‘Babylon’ Review: Thanks, I Hate It

Hilarious but pretentious, “Babylon” is both the best and worst possible versions of what I imagined.
Posted at 1:29 PM, Dec 16, 2022

With "Babylon," Damien Chazelle has made a very different love letter to Hollywood than his whimsically sentimental "La La Land." "Babylon" seems in direct contrast, as if the writer-director is out to prove he can also be mischievous and divisive. It feels like he's trying to be someone he's not, or worse, like a film student who, after a bender, told his friends of some wild bits he thought up for a movie, and nobody gave him any notes. In this case, those friends are Paramount Pictures, and while it's impressive Chazelle (who also helmed "Whiplash" and "First Man") was able to make the movie he wanted on the studio's dime, he flew too close to the sun while having free rein.  

Set during the late 1920s and early 1930s, as Hollywood transitioned from silent films to talkies, "Babylon" mostly follows the arcs of four characters: the magnetic and free-spirited Nellie LaRoy (Margot Robbie in arguably a career-best performance), who's out to prove she's a star; quietly confident Manny Torres (Diego Calva), a reliable assistant to some key players, who'd like to get his own opportunity to call the shots behind the scenes; Jack Conrad (Brad Pitt), a famous silent film actor who can seemingly nail the take no matter how many drugs are in his system; and Sydney Palmer (Jovan Adepo), a talented jazz trumpet player who's too good to not lead his own act. Jean Smart, Katherine Waterston and Tobey Maguire fill out the impressive ensemble cast in supporting roles. Their lives and careers intersect in various ways as they attempt to navigate the changing landscape of a cutthroat industry that refuses to love them back for any extended period of time. 

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Why Don't More Streaming Services Debut Their Films In Theaters?

Even with the box office bouncing back in 2022, the theater is no longer the main way to release a new movie, like Netflix's "Glass Onion."


Where "Babylon" excels is the wild and excessive debauchery, featuring some of the funniest sequences on screen all year. Chazelle immediately creates a frenetic pace, with an extended opening party scene that's both hysterical and dazzling; you could watch it 10 times over and still catch something you missed before.  

The cast, meanwhile, is can't-look-away excellent. Margot Robbie in particular is fantastic, a movie star embodying a young woman desperate to become a movie star. Not that Robbie has ever put in even a mediocre performance, but in "Babylon" she really gets a lot to do and makes a showcase out of it. This would be a star-making performance if she wasn't already so reliably great.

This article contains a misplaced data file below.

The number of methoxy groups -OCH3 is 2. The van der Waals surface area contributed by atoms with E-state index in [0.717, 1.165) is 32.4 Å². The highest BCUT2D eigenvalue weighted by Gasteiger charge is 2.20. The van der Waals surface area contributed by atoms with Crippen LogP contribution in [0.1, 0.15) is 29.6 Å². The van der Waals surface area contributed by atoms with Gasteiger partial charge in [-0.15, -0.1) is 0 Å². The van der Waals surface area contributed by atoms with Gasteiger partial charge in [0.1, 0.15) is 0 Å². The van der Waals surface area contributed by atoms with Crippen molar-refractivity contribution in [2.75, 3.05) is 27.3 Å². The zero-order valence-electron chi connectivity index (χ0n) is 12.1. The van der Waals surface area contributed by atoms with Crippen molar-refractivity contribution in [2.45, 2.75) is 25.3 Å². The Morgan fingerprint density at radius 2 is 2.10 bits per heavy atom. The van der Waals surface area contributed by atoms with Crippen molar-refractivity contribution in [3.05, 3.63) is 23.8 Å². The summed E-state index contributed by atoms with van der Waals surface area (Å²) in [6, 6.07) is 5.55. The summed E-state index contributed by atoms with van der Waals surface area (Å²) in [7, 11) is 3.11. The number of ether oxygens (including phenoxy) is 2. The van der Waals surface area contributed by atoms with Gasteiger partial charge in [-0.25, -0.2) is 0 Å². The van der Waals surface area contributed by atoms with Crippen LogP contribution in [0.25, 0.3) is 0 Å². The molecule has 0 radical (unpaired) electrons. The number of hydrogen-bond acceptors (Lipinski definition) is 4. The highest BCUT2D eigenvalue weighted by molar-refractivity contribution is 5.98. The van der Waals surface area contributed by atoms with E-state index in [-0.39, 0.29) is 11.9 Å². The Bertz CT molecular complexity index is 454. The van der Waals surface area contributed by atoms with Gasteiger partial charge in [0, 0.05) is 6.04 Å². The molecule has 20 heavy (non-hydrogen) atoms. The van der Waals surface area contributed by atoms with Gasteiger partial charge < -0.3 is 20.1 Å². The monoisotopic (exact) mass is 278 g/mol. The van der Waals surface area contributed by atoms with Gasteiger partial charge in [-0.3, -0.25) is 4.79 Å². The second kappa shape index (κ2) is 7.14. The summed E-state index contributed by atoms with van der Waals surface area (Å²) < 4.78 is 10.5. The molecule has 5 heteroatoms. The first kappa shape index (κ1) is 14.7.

Speaking of which, Diego Calva has also gotten a lot of awards buzz for his leading role. Though Manny is more of the straight man to LaRoy and Conrad's showiness, Calva crafts a likable, measured figure the audience can latch on to to stay grounded amidst the Hollywood chaos. 

And Brad Pitt is Brad Pitt; this is the perfect role and performance for the longtime Hollywood A-lister, as he and Chazelle comfortably lean into Pitt's real-life celebrity to establish Jack Conrad as a believable figure despite how truly outrageous and satirical he is.  

At a certain point, though, there's only so much uptempo jazz Chazelle can use to keep up the illusion of good pacing. (No knock whatsoever on Justin Hurwitz's fantastic score.) "Babylon" is 188 minutes long, and the weight of that runtime really begins to sink in by hour three. Chazelle does nothing to justify the bloated patchwork of scenes he's stitched together without any real substance, or anything new or insightful to say about a period of Hollywoodthat's already been well explored. Sure, it's his spin on it, and while funny, it's ultimately mostly empty.  

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Why Do We Have The Hollywood Sign?

The Hollywood sign is turning 100 and as an early gift it got a facelift. A crew used more than 400 gallons of paint to give the letters a fresh glow.


By the time he does finally decide to start wrapping things up, it's clear the fate of these characters has been pretty obvious the whole time. The more earnest aspects fall flat, perhaps directly because of Chazelle front loading his film with raunchy, gross-out debauchery. This would've been more effective as a pure romp. "Babylon" is the ultimate "it's not about the destination, it's about the journey" film, except Chazelle attempts to do both. 

But compounding any of the movie's issues are the final moments, an inexcusably bad conclusion that reeks of pretentiousness and self-seriousness; it left me equally baffled and cynical over the whole experience, and is a clear sign Chazelle — whose work I'm a fan of — had a little too much creative control here. 

"Babylon" is one of the most frustrating and confounding films of the year. I found it raucously funny and entertaining; I also think I kind of hate it. It's not for a lack of Chazelle trying. He's taking gigantic swings, with both the comedy and scope of the comedic sequences. 

My review I suppose would best be summarized by that gif of Bart Simpson taking a cake that reads "at least you tried," and throwing it in the trash. But I'm thankful "Babylon" exists, if only for how memeable it is. I can't wait for the online discourse.